By Dhurjati Mukherjee
Political corruption has once again come into sharp focus. Income tax raid on Lalu Prasad’s associates, CBI raid on P Chidambaram’s son Karti and allegations of corruption by Arvind Kejriwal from his ex-minister have hit the headlines this summer season. While Opposition may scream ‘political vendetta’, Government sends clear message that ‘the day of reckoning has come for many. They all will be accountable.’
Further, an aggressive electronic media has been after these leaders on the basis of tapes in the case of Lalu, documents in case of Karti and allegations by Kapil Mishra against Kejriwal. There can be no two opinions that these cases need investigation, but there should be no witch-hunting.
While the allegations against Lalu of alleged investments in shell companies and benami deals worth over Rs 1000 crore, may not be too difficult to believe, given the Supreme Court reopening probe against him in the Fodder scam. Recently reports of political patronage too have emerged against Lalu and his elder daughter, Misha Bharati, the latter having purchased expensive property in Patna at throwaway prices by buying and selling shares in dubious companies. A property purchased for Rs 1.41 crores a few years ago is said to fetch anything around Rs 40 to Rs 50 crores now.
While, the charges against Karti are of serious nature, with alleged irregularities in FIPB approval of INX Media, in the case of Kejriwal just charges without any tangible proof cannot be taken for granted. In West Bengal, Chief Minister Mamata Banerjee’s image has taken a beating for scams against her party and arrest of her party leader in Lok Sabha and also another MP on charges of corruption. It is said that her elder brother runs the Government and according to reports her brothers have amassed huge money through unethical means.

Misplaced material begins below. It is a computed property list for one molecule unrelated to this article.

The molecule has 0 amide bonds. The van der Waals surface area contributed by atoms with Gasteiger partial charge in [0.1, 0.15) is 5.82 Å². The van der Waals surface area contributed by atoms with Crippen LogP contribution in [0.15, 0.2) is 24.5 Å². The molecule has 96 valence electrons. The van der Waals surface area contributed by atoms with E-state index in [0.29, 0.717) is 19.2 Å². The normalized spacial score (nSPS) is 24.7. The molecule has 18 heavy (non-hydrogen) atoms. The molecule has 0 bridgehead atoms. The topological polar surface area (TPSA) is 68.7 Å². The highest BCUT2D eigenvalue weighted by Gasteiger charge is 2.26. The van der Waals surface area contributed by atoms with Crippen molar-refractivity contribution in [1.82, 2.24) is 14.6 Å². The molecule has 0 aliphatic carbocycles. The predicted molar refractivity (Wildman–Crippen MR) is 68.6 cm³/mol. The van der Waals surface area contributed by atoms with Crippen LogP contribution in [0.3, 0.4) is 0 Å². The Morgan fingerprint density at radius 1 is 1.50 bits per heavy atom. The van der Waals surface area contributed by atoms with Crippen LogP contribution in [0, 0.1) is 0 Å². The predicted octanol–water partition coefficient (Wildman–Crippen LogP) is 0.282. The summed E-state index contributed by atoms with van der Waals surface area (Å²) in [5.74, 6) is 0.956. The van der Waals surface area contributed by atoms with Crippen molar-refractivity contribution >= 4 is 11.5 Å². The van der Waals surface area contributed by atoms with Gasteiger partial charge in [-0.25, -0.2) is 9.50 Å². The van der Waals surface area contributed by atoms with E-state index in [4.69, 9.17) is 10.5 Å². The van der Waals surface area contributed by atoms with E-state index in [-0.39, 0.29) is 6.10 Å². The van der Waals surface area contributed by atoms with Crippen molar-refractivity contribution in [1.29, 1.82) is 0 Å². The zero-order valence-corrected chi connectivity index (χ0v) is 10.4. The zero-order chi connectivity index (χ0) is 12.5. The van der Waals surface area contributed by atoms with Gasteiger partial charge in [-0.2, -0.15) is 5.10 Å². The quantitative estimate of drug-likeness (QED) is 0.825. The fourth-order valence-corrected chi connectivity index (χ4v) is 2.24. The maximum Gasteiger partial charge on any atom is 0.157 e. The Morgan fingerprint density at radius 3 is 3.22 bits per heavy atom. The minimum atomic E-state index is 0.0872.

Earlier, corruption cases were reported against Mayawati just before the UP polls. Lately, an expelled General Secretary played seven audio tapes at a media conference to prove BSP chief’s “lust for money”. He alleged that Mayawati had demanded Rs 500 crores from him after the polls.
The present scenario of corruption in public life has gained momentum. But it is surprising that there are no such charges against the BJP and its leaders. Many would find it difficult to believe that persons like Union Minister Nitin Gadkari, Chief Ministers of Madhya Pradesh Shivraj Chauhan and Rajasthan’s Vasundhara Raje and some former ministers of Karnataka involved in illegal mining among others are ‘clean’ politicians as alleged charges of corruption are against them too.
There are reports that BJP has been instigating journalists and a section of the powerful electronic media to highlight cases of corruption against their opponents. It is a well-known how at BJP’s behest, the past and present Lt. Governor of Delhi had and is harassing Kejriwal since he assumed office. Moreover, there are allegations that BJP with the help of Central agencies is hell bent to bring corruption charges against him and destroying the AAP. But this is not to say that the recent charges against Kejriwal need not be investigated. But there should be no bias.
Tall promises of making public life corruption free are yet to fructify. In spite of the Right to Information (RTI) Act, social audit, which has yet to be undertaken, and other measures to make the administrative machinery transparent, the reality is that precious little progress has been made to cleanse the system. While the Center has sometimes shown sparks of good governance, most State governments are not free of corruption. Bribe having to be paid to get work done is no secret.